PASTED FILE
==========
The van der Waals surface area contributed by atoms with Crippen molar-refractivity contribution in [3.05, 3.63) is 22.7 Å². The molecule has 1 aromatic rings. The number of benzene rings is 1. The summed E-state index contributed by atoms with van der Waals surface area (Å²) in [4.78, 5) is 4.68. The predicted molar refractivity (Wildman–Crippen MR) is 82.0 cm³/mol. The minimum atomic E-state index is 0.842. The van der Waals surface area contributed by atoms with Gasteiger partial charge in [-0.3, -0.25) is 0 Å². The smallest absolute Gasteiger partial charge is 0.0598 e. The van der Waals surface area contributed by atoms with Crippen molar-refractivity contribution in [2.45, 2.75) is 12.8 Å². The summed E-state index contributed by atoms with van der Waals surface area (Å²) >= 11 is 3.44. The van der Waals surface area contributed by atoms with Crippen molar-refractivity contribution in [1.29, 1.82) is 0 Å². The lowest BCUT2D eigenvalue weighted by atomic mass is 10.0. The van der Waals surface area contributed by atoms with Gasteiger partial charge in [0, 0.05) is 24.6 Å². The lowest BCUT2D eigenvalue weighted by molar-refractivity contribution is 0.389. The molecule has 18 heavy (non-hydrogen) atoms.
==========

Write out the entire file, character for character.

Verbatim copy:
The van der Waals surface area contributed by atoms with Crippen molar-refractivity contribution in [3.05, 3.63) is 22.7 Å². The molecule has 1 aromatic rings. The number of benzene rings is 1. The summed E-state index contributed by atoms with van der Waals surface area (Å²) in [4.78, 5) is 4.68. The predicted molar refractivity (Wildman–Crippen MR) is 82.0 cm³/mol. The minimum atomic E-state index is 0.842. The van der Waals surface area contributed by atoms with Gasteiger partial charge in [-0.3, -0.25) is 0 Å². The smallest absolute Gasteiger partial charge is 0.0598 e. The van der Waals surface area contributed by atoms with Crippen molar-refractivity contribution in [2.45, 2.75) is 12.8 Å². The summed E-state index contributed by atoms with van der Waals surface area (Å²) >= 11 is 3.44. The van der Waals surface area contributed by atoms with Crippen molar-refractivity contribution in [1.29, 1.82) is 0 Å². The lowest BCUT2D eigenvalue weighted by atomic mass is 10.0. The van der Waals surface area contributed by atoms with Gasteiger partial charge in [0, 0.05) is 24.6 Å². The lowest BCUT2D eigenvalue weighted by molar-refractivity contribution is 0.389. The molecule has 18 heavy (non-hydrogen) atoms.